DNS Transport over TCP - Implementation Requirements
draft-ietf-dnsop-5966bis-00

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Document Type Active Internet-Draft (dnsop WG)
Authors John Dickinson  , Ray Bellis  , Allison Mankin  , Duane Wessels 
Last updated 2014-12-04
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dnsop                                                       J. Dickinson
Internet-Draft                             Sinodun Internet Technologies
Updates: 5966 (if approved)                                    R. Bellis
Intended status: Standards Track                                 Nominet
Expires: June 7, 2015                                          A. Mankin
                                                              D. Wessels
                                                           Verisign Labs
                                                        December 4, 2014

          DNS Transport over TCP - Implementation Requirements
                      draft-ietf-dnsop-5966bis-00

Abstract

   This document updates the requirements for the support of TCP as a
   transport protocol for DNS implementations.

Status of This Memo

   This Internet-Draft is submitted in full conformance with the
   provisions of BCP 78 and BCP 79.

   Internet-Drafts are working documents of the Internet Engineering
   Task Force (IETF).  Note that other groups may also distribute
   working documents as Internet-Drafts.  The list of current Internet-
   Drafts is at http://datatracker.ietf.org/drafts/current/.

   Internet-Drafts are draft documents valid for a maximum of six months
   and may be updated, replaced, or obsoleted by other documents at any
   time.  It is inappropriate to use Internet-Drafts as reference
   material or to cite them other than as "work in progress."

   This Internet-Draft will expire on June 7, 2015.

Copyright Notice

   Copyright (c) 2014 IETF Trust and the persons identified as the
   document authors.  All rights reserved.

   This document is subject to BCP 78 and the IETF Trust's Legal
   Provisions Relating to IETF Documents
   (http://trustee.ietf.org/license-info) in effect on the date of
   publication of this document.  Please review these documents
   carefully, as they describe your rights and restrictions with respect
   to this document.  Code Components extracted from this document must
   include Simplified BSD License text as described in Section 4.e of

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   the Trust Legal Provisions and are provided without warranty as
   described in the Simplified BSD License.

Table of Contents

   1.  Introduction  . . . . . . . . . . . . . . . . . . . . . . . .   2
   2.  Terminology . . . . . . . . . . . . . . . . . . . . . . . . .   3
   3.  Discussion  . . . . . . . . . . . . . . . . . . . . . . . . .   3
   4.  Transport Protocol Selection  . . . . . . . . . . . . . . . .   4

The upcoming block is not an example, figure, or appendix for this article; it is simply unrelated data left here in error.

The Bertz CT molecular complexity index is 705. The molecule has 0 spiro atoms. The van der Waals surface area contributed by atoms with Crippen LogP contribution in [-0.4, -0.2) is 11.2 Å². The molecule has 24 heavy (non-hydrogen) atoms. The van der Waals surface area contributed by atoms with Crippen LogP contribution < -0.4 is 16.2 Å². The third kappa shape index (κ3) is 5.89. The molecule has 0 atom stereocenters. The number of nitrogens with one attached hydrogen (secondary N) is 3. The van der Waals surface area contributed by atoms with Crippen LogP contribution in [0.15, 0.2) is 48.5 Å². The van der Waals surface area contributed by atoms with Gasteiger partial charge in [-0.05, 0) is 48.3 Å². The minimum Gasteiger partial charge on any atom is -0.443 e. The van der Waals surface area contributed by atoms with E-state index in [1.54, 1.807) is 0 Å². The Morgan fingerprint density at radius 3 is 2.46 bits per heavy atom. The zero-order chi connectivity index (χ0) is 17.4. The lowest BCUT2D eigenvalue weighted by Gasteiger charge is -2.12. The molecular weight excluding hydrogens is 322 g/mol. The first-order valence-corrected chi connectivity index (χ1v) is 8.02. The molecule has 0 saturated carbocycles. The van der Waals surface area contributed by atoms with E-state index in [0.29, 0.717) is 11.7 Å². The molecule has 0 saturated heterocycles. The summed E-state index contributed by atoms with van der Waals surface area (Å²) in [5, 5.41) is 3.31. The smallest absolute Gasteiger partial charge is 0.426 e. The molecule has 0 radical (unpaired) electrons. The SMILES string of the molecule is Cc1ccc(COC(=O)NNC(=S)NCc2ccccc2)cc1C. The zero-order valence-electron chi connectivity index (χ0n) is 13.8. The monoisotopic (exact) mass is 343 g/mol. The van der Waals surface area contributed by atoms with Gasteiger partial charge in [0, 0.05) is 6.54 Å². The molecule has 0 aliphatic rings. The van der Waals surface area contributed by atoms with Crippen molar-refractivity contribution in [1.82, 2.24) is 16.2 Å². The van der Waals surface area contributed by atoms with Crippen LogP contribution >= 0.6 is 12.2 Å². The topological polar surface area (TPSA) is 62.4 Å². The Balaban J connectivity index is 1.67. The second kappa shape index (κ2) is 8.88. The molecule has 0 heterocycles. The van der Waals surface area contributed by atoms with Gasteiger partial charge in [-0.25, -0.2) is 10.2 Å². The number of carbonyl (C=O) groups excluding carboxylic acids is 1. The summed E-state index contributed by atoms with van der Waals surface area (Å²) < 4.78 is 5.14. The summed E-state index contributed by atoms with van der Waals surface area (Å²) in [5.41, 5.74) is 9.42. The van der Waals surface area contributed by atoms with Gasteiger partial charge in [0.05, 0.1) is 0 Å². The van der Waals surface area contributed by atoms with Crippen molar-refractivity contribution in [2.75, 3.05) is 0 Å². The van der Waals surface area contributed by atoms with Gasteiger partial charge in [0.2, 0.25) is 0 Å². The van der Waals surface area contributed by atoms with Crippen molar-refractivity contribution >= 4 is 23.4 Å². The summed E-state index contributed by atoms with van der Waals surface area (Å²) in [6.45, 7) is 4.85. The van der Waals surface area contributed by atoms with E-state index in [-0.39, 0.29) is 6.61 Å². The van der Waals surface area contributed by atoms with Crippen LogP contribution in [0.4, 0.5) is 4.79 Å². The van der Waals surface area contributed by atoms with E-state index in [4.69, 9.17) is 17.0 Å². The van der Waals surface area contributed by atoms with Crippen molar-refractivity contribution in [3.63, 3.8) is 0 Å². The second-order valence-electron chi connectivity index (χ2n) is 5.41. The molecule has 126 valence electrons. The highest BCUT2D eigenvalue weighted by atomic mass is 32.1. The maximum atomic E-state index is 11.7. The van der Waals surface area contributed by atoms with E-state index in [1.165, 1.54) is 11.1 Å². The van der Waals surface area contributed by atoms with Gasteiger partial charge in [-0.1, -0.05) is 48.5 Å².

5.  Connection Handling . . . . . . . . . . . . . . . . . . . . .   5
   6.  Query Pipelining  . . . . . . . . . . . . . . . . . . . . . .   6
   7.  Response Reordering . . . . . . . . . . . . . . . . . . . . .   6
   8.  TCP Fast Open . . . . . . . . . . . . . . . . . . . . . . . .   7
   9.  Summary of Advantages and Disadvantages to using TCP for DNS    8
   10. IANA Considerations . . . . . . . . . . . . . . . . . . . . .   9
   11. Security Considerations . . . . . . . . . . . . . . . . . . .   9
   12. Acknowledgements  . . . . . . . . . . . . . . . . . . . . . .   9
   13. References  . . . . . . . . . . . . . . . . . . . . . . . . .   9
     13.1.  Normative References . . . . . . . . . . . . . . . . . .   9
     13.2.  Informative References . . . . . . . . . . . . . . . . .  10
   Appendix A.  Changes to RFC 5966  . . . . . . . . . . . . . . . .  11
   Authors' Addresses  . . . . . . . . . . . . . . . . . . . . . . .  11

1.  Introduction

   Most DNS [RFC1034] transactions take place over UDP [RFC0768].  TCP
   [RFC0793] is always used for full zone transfers (AXFR) and is often
   used for messages whose sizes exceed the DNS protocol's original
   512-byte limit.

   Section 6.1.3.2 of [RFC1123] states:

      DNS resolvers and recursive servers MUST support UDP, and SHOULD
      support TCP, for sending (non-zone-transfer) queries.

   However, some implementors have taken the text quoted above to mean
   that TCP support is an optional feature of the DNS protocol.

   The majority of DNS server operators already support TCP and the
   default configuration for most software implementations is to support
   TCP.  The primary audience for this document is those implementors
   whose failure to support TCP restricts interoperability and limits
   deployment of new DNS features.

   This document therefore updates the core DNS protocol specifications
   such that support for TCP is henceforth a REQUIRED part of a full DNS
   protocol implementation.

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   There are several advantages and disadvantages to the increased use
   of TCP as well as implementation details that need to be considered.
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